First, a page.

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Terminal hairs are thick, long, and dark, as compared with vellus hair.[1] During puberty, the increase in androgenic hormone levels causes vellus hair to be replaced with terminal hair in certain parts of the human body.[2] These parts will have different levels of sensitivity to androgens, primarily of the testosterone family.[3]

The pubic area is particularly sensitive to such hormones, as are the armpits which will develop axillary hair.[4] Pubic and axillary hair will develop on both men and women, to the extent that such hair qualifies as a secondary sex characteristic,[5] although males will develop terminal hair in more areas. This includes facial hair, chest hair, abdominal hair, leg and arm hair, and foot hair.[6] Human females on the other hand can be expected to retain more of the vellus hair.[7]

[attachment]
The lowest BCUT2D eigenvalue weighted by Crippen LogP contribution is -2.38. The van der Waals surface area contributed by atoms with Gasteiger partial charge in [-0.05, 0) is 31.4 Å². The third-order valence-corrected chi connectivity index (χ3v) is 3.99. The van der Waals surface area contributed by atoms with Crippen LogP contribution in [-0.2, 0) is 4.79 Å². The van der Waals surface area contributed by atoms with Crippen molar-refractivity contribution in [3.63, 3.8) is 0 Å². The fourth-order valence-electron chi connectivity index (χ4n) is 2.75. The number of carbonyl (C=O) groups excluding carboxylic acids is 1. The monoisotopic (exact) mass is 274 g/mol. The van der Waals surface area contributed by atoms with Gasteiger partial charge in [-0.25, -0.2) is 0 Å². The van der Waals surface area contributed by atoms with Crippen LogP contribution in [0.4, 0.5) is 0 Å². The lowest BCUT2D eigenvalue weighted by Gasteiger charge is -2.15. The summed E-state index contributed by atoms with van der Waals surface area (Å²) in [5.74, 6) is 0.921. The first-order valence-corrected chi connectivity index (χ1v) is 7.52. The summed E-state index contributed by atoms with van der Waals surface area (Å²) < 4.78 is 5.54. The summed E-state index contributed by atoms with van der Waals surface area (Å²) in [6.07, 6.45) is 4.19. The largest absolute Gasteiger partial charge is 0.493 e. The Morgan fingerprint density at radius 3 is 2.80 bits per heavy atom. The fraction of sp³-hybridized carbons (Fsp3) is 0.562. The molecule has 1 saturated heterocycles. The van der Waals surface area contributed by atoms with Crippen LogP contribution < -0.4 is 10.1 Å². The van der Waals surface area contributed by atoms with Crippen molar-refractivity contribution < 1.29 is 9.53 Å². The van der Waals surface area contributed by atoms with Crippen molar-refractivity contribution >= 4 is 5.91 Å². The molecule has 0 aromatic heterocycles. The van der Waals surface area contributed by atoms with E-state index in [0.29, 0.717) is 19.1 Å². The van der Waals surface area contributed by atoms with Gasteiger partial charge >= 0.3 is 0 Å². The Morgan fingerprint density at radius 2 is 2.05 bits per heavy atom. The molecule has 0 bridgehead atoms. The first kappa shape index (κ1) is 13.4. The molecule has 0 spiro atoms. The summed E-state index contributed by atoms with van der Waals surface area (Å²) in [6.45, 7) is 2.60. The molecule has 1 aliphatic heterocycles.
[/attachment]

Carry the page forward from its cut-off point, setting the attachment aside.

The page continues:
Footnotes

  1. ^ Marks, James G; Miller, Jeffery (2006). Lookingbill and Marks' Principles of Dermatology (4th ed.). Elsevier Inc. Page 11. ISBN 1-4160-3185-5.
  2. ^ Androgens and Puberty. Best Practice & Research Clinical Endocrinology & Metabolism, Volume 16, Issue 1, Pages 31 - 41. O. Hiort
  3. ^ How the Endocrine System Works. Matthew Neal, Contributor Lauren M. Sompayrac. Blackwell Publishing, 2001. Page 75
  4. ^ Hormone Research, Vol. 54, No. 5-6, 2000. The Hair Follicle: A Paradoxical Androgen Target Organ. Valerie A. Randall, Nigel A. Hibberts, M. Julie Thornton, Kazuto Hamada, Alison E. Merrick, Shoji Kato, Tracey J. Jenner, Isobel De Oliveira, Andrew G. Messenger
  5. ^ Human Reproduction at a Glance. Linda J. Heffner. Blackwell Publishing, 2001. Page 33
  6. ^ Forensic Examination of Hair. James Robertson. CRC Press, 1999. Page 47
  7. ^ How the Endocrine System Works. Matthew Neal, Contributor Lauren M. Sompayrac. Blackwell Publishing, 2001. Pages 70, 75







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